Coal and natural gas exports are up for the first half of the year, even as both coal production and consumption have fallen, the Energy Department said Monday.

Both coal and natural gas exports are key to President Trump's "energy dominance" agenda. For coal, exports are crucial, since shipments to other countries appear to be the only silver lining as production and consumption of coal continued to fall in the second quarter of 2018, according to the Energy Information Administration's latest quarterly reporting.

Coal exports did rise by over 13 percent from the first quarter of 2018, the agency reported. Both exports of metallurgical coal for steel and steam coal for power plants were up in the second quarter.

Trump touted coal exports while in Wheeling, W.Va., on Saturday.

"We've ended the war on beautiful, clean coal, and in just the last year, our coal exports have skyrocketed," Trump said. He said the number of coal exports rose by 66 percent.

From the first quarter of 2017 to the second quarter of 2018, coal exports have risen about 36 percent, based on EIA quarterly data. Coal exports have risen from around 22 million short tons in 2017 to around 30 million short tons, so far, in 2018.

But U.S. coal production dropped by 3.7 percent compared to the first quarter, and was 3.4 percent lower than the second quarter of 2017, according to the quarterly coal report.

Coal mine production in the West fell 5.5 percent compared to the same time last year. Coal consumption is 6 percent lower than the same time last year.

Most of the coal consumption in the second quarter came from the electricity sector. Coal stocks at power plants have also fallen since the first quarter, to 121.5 million short tons from 126.4 million short tons, marking the sixth consecutive decrease since the end of the fourth quarter in 2016, EIA reported.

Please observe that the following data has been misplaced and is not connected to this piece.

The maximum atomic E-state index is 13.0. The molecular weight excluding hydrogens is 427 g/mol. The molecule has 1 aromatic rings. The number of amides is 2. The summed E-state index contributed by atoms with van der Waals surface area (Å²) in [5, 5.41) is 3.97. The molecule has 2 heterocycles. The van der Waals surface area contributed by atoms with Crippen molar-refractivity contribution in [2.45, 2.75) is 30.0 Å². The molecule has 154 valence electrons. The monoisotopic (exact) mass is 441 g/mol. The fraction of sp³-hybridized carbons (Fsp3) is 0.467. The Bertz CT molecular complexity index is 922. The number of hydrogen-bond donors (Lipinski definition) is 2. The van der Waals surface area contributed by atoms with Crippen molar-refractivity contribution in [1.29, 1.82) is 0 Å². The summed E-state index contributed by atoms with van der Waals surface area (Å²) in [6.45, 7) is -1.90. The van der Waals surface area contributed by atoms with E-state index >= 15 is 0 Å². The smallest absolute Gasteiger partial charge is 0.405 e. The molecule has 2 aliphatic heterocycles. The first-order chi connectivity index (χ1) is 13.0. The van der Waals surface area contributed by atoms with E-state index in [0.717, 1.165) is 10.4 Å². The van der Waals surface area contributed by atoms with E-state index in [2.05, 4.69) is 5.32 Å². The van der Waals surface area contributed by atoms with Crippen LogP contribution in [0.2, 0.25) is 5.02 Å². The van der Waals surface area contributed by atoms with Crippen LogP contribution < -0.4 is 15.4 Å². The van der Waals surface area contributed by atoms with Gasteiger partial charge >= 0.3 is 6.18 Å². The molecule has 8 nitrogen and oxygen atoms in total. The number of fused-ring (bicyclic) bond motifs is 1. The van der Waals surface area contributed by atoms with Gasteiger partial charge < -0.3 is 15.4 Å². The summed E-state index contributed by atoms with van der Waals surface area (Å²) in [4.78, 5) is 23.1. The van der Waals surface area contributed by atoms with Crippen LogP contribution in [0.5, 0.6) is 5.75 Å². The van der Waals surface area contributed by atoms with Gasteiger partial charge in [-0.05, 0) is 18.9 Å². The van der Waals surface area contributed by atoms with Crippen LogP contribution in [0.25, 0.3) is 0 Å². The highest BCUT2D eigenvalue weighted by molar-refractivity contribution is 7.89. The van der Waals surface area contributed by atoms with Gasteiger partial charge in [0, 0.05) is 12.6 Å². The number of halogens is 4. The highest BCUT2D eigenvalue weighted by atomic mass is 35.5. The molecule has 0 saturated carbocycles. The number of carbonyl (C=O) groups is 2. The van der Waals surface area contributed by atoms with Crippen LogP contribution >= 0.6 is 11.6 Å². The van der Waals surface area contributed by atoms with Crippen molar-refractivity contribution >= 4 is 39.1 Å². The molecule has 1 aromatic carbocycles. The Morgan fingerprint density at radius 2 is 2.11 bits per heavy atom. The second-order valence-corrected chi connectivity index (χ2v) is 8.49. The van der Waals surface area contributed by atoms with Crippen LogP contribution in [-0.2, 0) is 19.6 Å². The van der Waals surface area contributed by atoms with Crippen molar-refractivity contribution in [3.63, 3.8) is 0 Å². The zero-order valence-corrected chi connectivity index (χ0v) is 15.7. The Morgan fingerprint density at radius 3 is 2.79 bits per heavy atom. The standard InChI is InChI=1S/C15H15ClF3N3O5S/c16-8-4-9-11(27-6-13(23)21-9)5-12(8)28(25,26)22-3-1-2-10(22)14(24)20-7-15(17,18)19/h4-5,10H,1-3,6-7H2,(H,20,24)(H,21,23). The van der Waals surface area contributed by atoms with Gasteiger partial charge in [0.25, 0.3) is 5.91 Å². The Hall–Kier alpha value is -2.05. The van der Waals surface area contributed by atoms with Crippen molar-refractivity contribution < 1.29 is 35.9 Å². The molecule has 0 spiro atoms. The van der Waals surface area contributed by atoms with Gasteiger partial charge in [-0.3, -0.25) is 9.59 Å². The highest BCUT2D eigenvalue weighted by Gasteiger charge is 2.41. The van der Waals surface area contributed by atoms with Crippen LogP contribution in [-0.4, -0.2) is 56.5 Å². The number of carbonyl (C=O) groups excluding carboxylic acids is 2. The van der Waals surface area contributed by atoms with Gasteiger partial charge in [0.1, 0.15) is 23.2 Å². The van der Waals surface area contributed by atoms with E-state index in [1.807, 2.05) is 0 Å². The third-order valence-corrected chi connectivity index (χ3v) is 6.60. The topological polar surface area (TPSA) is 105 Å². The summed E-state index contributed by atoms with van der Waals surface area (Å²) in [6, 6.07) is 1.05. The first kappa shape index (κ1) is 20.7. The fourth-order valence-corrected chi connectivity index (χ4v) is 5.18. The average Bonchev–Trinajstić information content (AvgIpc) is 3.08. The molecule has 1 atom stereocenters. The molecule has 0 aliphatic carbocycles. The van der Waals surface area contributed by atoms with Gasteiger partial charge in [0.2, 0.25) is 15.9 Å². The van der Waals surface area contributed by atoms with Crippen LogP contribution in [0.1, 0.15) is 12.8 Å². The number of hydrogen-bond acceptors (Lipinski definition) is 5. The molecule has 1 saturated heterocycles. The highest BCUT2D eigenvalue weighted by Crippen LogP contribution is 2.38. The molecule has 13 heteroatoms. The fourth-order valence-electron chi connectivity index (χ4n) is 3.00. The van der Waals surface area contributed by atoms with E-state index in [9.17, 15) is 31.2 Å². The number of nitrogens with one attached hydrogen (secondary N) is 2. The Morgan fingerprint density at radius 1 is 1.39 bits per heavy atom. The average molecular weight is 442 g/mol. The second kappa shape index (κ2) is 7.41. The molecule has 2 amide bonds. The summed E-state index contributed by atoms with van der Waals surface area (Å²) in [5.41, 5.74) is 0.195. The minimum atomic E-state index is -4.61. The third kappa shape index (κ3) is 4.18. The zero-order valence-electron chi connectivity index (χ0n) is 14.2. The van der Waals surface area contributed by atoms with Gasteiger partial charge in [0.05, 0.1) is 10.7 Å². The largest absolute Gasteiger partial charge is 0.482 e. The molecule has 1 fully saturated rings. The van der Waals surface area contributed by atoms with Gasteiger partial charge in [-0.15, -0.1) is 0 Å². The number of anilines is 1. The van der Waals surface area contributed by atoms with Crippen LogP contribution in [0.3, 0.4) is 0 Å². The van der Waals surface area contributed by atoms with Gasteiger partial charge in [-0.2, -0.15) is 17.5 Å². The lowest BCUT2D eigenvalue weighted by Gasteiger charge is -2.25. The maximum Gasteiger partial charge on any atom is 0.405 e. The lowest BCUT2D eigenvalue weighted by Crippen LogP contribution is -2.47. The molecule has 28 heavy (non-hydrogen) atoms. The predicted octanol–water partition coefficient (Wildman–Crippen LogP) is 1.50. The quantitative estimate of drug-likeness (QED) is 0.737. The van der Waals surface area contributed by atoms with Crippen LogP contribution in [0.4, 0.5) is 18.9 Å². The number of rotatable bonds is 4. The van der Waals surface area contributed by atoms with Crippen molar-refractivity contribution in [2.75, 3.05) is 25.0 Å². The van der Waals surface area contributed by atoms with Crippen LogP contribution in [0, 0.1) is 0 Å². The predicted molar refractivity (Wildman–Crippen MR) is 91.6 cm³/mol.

The natural gas export story is far more optimistic, as the U.S. continues to be a net exporter of the fuel. The U.S. became a net natural gas exporter in 2017. Natural gas has also displaced coal as the nation's leading fuel for electricity production.

For the first half of 2018, net natural gas exports averaged 0.87 billion cubic feet per day, which is more than double the average daily net exports during all of 2017, the EIA also reported on Monday.

"The United States, which became a net natural gas exporter on an annual basis in 2017 for the first time in almost 60 years, has continued to export more natural gas than it imports for five of the first six months in 2018," the agency said.

Natural gas exports have remained strong due to the increase of new U.S. liquefied natural gas export terminals, the agency said. The nation's increased ability to ship LNG caused exports to surge by 58 percent compared to the first half of 2017.